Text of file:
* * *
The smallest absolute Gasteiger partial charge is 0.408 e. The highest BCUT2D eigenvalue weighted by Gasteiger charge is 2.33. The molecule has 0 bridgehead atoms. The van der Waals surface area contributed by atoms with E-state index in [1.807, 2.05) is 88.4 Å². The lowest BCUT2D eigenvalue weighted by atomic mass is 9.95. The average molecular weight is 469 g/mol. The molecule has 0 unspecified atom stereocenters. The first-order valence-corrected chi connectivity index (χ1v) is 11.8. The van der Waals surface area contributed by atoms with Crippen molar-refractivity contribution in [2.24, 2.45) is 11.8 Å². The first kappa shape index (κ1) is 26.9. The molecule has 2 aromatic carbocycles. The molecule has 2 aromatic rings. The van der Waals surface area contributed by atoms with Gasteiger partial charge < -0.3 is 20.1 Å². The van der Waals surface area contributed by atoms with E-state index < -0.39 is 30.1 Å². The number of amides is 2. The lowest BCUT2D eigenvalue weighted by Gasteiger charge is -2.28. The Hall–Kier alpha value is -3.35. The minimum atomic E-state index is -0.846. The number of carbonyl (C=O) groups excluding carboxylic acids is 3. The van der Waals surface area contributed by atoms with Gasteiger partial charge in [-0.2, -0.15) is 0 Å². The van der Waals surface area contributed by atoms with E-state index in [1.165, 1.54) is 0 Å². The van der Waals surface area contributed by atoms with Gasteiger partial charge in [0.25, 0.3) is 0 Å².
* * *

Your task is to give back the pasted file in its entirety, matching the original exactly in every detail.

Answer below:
The smallest absolute Gasteiger partial charge is 0.408 e. The highest BCUT2D eigenvalue weighted by Gasteiger charge is 2.33. The molecule has 0 bridgehead atoms. The van der Waals surface area contributed by atoms with E-state index in [1.807, 2.05) is 88.4 Å². The lowest BCUT2D eigenvalue weighted by atomic mass is 9.95. The average molecular weight is 469 g/mol. The molecule has 0 unspecified atom stereocenters. The first-order valence-corrected chi connectivity index (χ1v) is 11.8. The van der Waals surface area contributed by atoms with Crippen molar-refractivity contribution in [2.24, 2.45) is 11.8 Å². The first kappa shape index (κ1) is 26.9. The molecule has 2 aromatic carbocycles. The molecule has 2 aromatic rings. The van der Waals surface area contributed by atoms with Gasteiger partial charge < -0.3 is 20.1 Å². The van der Waals surface area contributed by atoms with E-state index < -0.39 is 30.1 Å². The number of amides is 2. The lowest BCUT2D eigenvalue weighted by Gasteiger charge is -2.28. The Hall–Kier alpha value is -3.35. The minimum atomic E-state index is -0.846. The number of carbonyl (C=O) groups excluding carboxylic acids is 3. The van der Waals surface area contributed by atoms with Gasteiger partial charge in [-0.2, -0.15) is 0 Å². The van der Waals surface area contributed by atoms with E-state index in [1.165, 1.54) is 0 Å². The van der Waals surface area contributed by atoms with Gasteiger partial charge in [0.25, 0.3) is 0 Å².